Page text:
Shows & Panels
Shows & Panels
- The 2014 Big Picture on Cyber Security
- AFCEA Answers
- American Readiness: Renewable Power and Efficiency Technologies
- Ask the CIO
- Building the Hybrid Cloud
- Connected Government: How to Build and Procure Network Services for the Future
- Continuing Diagnostics and Mitigation: Discussion of Progress and Next Steps
- Delivering the Digital Government Mission
- Federal Executive Forum
- Federal News Radio's National Cyber Security Awareness Month Special Panel Discussion
- Federal Tech Talk
- The Future of Government Data Centers
- The Future of IT: How CIOs Can Enable the Service-Oriented Enterprise
- Government Perspectives on Mobility and the Cloud
- The Intersection: Where Technology Meets Transformation
- Maximizing ROI Through Data Center Consolidation
- Mitigating Insider Threats in Virtual & Cloud Environments
- Modern Mission Critical Series
- The New Generation of Database
- Reimagining the Next Generation of Government
- Targeting Advanced Threats: Proven Methods from Detection through Remediation
- Transformative Technology: Desktop Virtualization in Government
- The Truth About IT Opex and Software Defined Networking
- Air Traffic Management Transformation Report
- Cloud First Report
- General Dynamics IT Enterprise Center
- Gov Cloud Minute
- Government in Technology Series
- Homeland Security Cybersecurity Market Report
- National Cybersecurity Awareness Month
- Technology Insights
- The Cyber Security Report
- The Next Generation Cyber Security Experts
Shows & Panels
Search Tags: pay
The Obama administration says discrimination is partly to blame for a pay gap between men and women. But Congressional Republicans are skeptical. They have balked at a bill to address pay inequality. In the meantime, President Barack Obama has signed an executive order for federal contractors. They will have to report to the Labor Department detailed salary information broken down by race and gender. They also won't be able to retaliate against employees who discuss salary. Trey Hodgkins, senior vice president for the public sector at the Information Technology Industry Council, told Federal Drive hosts Tom Temin and Emily Kopp how contractors are reacting to the executive order. Read Federal News Radio's related article.
When it comes to pay at the top of the civil-service rungs, all men and women are not created, or at least treated, the same, Senior Correspondent Mike Causey says. Bosses in Houston make more than their counterparts in D.C. Who, in turn, out-earn their colleagues in Cincinnati.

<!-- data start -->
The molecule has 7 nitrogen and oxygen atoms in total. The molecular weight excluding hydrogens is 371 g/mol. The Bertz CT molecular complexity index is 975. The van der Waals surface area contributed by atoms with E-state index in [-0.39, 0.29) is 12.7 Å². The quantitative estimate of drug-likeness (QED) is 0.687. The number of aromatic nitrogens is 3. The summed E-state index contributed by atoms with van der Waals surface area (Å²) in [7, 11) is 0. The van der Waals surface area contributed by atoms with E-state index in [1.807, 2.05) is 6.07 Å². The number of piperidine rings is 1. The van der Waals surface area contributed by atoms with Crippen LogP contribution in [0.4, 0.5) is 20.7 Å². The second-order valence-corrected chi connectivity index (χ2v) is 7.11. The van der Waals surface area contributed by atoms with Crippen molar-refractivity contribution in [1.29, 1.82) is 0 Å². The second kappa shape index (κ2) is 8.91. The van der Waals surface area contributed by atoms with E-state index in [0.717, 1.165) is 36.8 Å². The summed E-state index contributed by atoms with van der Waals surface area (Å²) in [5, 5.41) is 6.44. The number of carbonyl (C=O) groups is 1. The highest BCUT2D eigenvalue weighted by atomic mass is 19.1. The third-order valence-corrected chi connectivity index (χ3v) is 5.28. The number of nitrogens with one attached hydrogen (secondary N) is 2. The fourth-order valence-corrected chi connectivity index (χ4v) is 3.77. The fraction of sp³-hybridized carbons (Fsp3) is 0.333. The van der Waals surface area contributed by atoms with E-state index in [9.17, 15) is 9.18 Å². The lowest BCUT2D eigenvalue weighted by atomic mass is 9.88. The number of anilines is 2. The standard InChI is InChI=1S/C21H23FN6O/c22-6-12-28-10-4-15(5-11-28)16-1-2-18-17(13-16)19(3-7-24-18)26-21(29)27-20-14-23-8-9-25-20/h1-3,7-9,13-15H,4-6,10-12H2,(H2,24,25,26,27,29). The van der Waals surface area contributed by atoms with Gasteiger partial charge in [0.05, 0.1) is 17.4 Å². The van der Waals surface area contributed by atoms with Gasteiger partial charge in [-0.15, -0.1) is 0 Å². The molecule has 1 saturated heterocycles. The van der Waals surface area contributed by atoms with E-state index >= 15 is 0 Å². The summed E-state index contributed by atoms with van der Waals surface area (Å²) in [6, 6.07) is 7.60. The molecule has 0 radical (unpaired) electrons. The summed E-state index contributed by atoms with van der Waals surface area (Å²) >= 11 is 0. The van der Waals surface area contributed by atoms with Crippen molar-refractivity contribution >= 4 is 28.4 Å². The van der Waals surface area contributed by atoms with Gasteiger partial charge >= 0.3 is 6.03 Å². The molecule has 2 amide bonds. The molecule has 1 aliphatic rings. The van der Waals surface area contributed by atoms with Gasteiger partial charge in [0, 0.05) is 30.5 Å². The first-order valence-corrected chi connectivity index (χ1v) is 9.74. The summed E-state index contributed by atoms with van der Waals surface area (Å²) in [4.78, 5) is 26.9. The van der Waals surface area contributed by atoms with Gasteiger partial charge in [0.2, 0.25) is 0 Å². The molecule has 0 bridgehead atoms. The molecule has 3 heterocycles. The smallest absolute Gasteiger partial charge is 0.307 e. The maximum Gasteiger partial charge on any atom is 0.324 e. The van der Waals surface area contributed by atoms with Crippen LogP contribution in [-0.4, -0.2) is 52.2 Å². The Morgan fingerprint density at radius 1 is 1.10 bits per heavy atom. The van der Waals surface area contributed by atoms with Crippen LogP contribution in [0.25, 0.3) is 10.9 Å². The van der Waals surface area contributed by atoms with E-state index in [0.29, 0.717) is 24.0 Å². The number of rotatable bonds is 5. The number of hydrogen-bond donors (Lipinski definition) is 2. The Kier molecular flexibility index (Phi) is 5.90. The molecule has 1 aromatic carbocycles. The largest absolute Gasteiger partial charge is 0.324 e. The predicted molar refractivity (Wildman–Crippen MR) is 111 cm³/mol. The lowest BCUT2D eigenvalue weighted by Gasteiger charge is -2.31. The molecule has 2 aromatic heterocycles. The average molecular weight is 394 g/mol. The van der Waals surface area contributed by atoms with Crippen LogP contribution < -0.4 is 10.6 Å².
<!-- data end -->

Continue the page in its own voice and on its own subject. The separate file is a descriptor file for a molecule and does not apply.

House Democrats have a bill proposing a 3.3 percent pay raise for federal employees in fiscal 2015. It's more than three times higher than what the White House calls for in its fiscal 2015 budget request. Colleen Kelley, president of the National Treasury Employees Union, offers her take to In Depth with Francis Rose.
House Democrats are pushing for federal employees to get a pay raise next year that's more than three times larger than President Barack Obama proposed. A bill introduced Wednesday by Reps. Gerry Connolly (D-Va.) and Jim Moran (D-Va.) would provide federal employees with a 3.3 percent across-the-board pay raise in 2015.
The 65-year-old pay system isn't cutting it with a younger workforce.
Your paycheck might be public enemy number one for the private sector.
Steve Condrey, chairman of the Federal Salary Council, tells In Depth with Francis Rose that the key to bringing in new talent -- and making sure they stay -- is modernizing the aging General Schedule system. Congress devised the GS system in 1949.
The Senate subcommittee with oversight of the federal workforce will take up the issue of federal-employee compensation and sinking employee morale. Sen. Jon Tester (D-Mont.), the subcommittee chairman, said at the National Treasury Employees Union's annual legislative conference that the hearing would focus, in part, on making sure federal pay stays competitive with the private sector.
An administration official confirmed the decision to ask Congress in the fiscal 2015 budget request expected on March 4 for another slight increase.
The Internal Revenue Service and the National Treasury Employees Union reached an agreement that will see the IRS pay frontline employees performance awards starting in the spring. Acting IRS chief Danny Werfel canceled payouts of the awards last July, even though the union said the agency was obligated to pay them.